There are times when the tension between money and happiness is a legitimate part of the human condition. There are also times when it is a fictitious construction proffered by folks with interests invested in your believing it so. For love or for money: the last refuge of those who can't provide both.

Any rational cost-benefit analysis of the situation will conclude that Matt Rhule made the move he should have made when he accepted the head-coaching job at Baylor on Tuesday afternoon. This is true whether the measure is money, ego, exposure, or challenge. Material or abstract, the rewards are now greater than they were before. Baylor might be the Temple of Texas, but that's a hell of a lot better than being the Baylor of Philly.

That's true for all parties involved, but it is most true for the faithful who want the Big 12 on North Broad.

Though they represent a tiny portion of the school's enrollment, their relevance far exceeds their size. This is true of most fundamentalist sects, their beliefs fervent enough to withstand even the most lethal of doses of reason. Reality is no match for visions of a greater world; whether recent or otherwise, history has shown this to be true. For those who believe a nationally relevant football program is something a school of Temple's stature must strive to achieve, it will take a lot more than a coach leaving one year into a contract extension to suggest that such a thing is out of reach.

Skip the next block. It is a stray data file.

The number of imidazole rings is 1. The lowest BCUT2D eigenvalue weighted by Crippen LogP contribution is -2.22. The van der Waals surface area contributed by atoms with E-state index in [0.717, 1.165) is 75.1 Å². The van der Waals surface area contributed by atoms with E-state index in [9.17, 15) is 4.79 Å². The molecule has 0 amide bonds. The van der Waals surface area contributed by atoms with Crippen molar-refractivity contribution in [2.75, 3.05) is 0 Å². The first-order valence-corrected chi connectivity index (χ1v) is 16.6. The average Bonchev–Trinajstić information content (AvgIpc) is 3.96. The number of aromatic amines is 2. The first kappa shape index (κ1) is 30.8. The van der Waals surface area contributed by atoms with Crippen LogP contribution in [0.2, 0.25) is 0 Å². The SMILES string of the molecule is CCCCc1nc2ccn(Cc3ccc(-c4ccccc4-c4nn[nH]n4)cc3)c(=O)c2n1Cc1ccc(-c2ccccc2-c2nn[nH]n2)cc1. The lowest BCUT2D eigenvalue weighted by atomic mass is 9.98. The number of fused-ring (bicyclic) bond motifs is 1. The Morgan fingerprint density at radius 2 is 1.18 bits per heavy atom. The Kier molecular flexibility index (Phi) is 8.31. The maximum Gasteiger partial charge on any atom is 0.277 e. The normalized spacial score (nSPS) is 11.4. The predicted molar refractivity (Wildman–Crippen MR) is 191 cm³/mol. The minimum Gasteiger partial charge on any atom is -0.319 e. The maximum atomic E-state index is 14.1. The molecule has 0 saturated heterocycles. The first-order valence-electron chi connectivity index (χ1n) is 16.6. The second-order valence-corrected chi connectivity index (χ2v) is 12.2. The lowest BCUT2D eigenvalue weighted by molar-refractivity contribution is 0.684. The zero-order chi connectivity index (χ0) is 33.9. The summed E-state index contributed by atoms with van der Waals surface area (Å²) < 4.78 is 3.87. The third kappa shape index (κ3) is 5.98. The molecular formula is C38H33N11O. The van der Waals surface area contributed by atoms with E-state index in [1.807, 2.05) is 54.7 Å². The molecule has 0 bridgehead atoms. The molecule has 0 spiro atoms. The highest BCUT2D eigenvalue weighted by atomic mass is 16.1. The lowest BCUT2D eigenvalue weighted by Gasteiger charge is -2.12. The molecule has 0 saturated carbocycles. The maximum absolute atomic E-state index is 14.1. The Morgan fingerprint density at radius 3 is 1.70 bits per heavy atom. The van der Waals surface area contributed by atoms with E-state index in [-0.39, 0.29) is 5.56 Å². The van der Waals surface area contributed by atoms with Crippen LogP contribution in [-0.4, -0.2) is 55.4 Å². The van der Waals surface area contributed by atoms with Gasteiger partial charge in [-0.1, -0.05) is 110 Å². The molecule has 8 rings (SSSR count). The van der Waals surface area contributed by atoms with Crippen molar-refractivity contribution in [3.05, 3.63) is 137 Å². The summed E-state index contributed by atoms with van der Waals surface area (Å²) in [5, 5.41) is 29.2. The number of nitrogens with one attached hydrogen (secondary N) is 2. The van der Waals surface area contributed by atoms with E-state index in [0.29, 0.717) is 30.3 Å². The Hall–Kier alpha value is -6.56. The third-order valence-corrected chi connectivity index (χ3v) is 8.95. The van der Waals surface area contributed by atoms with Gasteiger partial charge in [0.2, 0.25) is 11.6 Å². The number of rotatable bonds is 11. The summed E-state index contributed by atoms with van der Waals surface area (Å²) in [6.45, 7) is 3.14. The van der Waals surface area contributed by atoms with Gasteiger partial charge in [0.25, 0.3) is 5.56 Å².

But the chief issue with Temple's pursuit of college football's grandest stage has never been feasibility, and any critique of the endeavor will unleash the evidence like articles of faith. The enrollment! The television market! Hark, the Boca Raton Bowl sings! A stadium on campus is all that we need! It'll make this university great, and we won't even have to pay!

In times like these, facts are trivial things, so don't bother with the budget and its pesky red numbers, or the comparisons to other colleges that have attempted similar things. Forget the feasibility, and focus on the wisdom of the endeavor.

When Rhule announced he was leaving for Baylor, what did you think? That it was a fine institution that any man would be proud to call home, a place that understands its mission, a beacon of light, incubator of minds, educator of citizens, trainer of this country's workforce of tomorrow? Is that what you thought? Or did you think: Baylor? Aren't they headed for probation? Didn't they fire their coach for looking the other way? Didn't they force out their president because he spent more time cheering for the students on the field than looking out for their well-being off it? Didn't they sacrifice their integrity to achieve football glory?

And he still left us to coach at that school?

Perhaps you sat back in your chair and looked at your diploma on the wall and said to yourself, "One day soon, that school could be us!"